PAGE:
The new dark gray deck stain provided a perfect backdrop for my exotic visitor. This long-haired wonder hung out on the railing most of the day, giving me the perfect thing to shoot while the 2nd coat dried.
Where I come from, this specimen is one of the most vile, despised weeds to ever sully a perfect green lawn. A closer look reveals the plant to be quite lovely. It’s also edible, a common salad green in many countries. Would it help to call it another name? Let’s try ground ivy…
‘Weeds are flowers too once you get to know them.’ – A.A. Milne
Yesterday I was invited to my dear friend Sue’s garden to photograph her abundant spread of bloodroot. I’d never photographed (or seen?) them before. They are a delightful and diminutive woodland flower; getting to know them properly required me to spend a fair amount of time lying on the ground. It was the highlight of my day. Good company all around.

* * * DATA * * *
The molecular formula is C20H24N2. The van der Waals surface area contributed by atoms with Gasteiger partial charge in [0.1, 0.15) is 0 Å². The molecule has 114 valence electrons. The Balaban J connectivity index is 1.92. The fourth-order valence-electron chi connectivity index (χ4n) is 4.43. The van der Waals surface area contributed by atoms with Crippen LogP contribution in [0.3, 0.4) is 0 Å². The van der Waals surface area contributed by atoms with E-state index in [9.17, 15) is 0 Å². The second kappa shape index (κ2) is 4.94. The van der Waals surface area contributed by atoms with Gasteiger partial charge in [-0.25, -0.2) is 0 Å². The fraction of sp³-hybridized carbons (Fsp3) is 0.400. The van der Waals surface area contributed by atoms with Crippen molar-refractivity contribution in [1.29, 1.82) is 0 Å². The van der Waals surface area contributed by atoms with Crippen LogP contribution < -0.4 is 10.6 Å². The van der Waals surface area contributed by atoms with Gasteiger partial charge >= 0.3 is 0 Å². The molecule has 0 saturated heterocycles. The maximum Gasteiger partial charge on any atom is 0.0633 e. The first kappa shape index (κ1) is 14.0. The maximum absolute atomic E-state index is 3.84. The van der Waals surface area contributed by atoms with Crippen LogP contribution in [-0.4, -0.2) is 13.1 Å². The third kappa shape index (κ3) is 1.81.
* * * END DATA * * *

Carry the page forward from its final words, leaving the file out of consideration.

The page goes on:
105/365: bloodroot (sanguinaria canadensis)
Notes: The plant stores a red, poisonous sap, hence the graphic name. This photo is somewhat deceiving; the central leaf belongs to another plant. I like the sense of intermingling…
Yesterday’s remains looked like old, bleached bones to me. Today’s papery tomatillo husks reminded me more of snake skins, all dried up and left behind in the dirt. But then there’s that intricate lacey map of veins, so like blood vessels, like a record of the life that coursed through this tomatillo ghost town.
It took a closer look to see the tiny individual dried flowers on this liatris stalk. And a photograph to make me see its fruit: tiny seeds adorned with hairy parachute tufts to carry them off on the wind.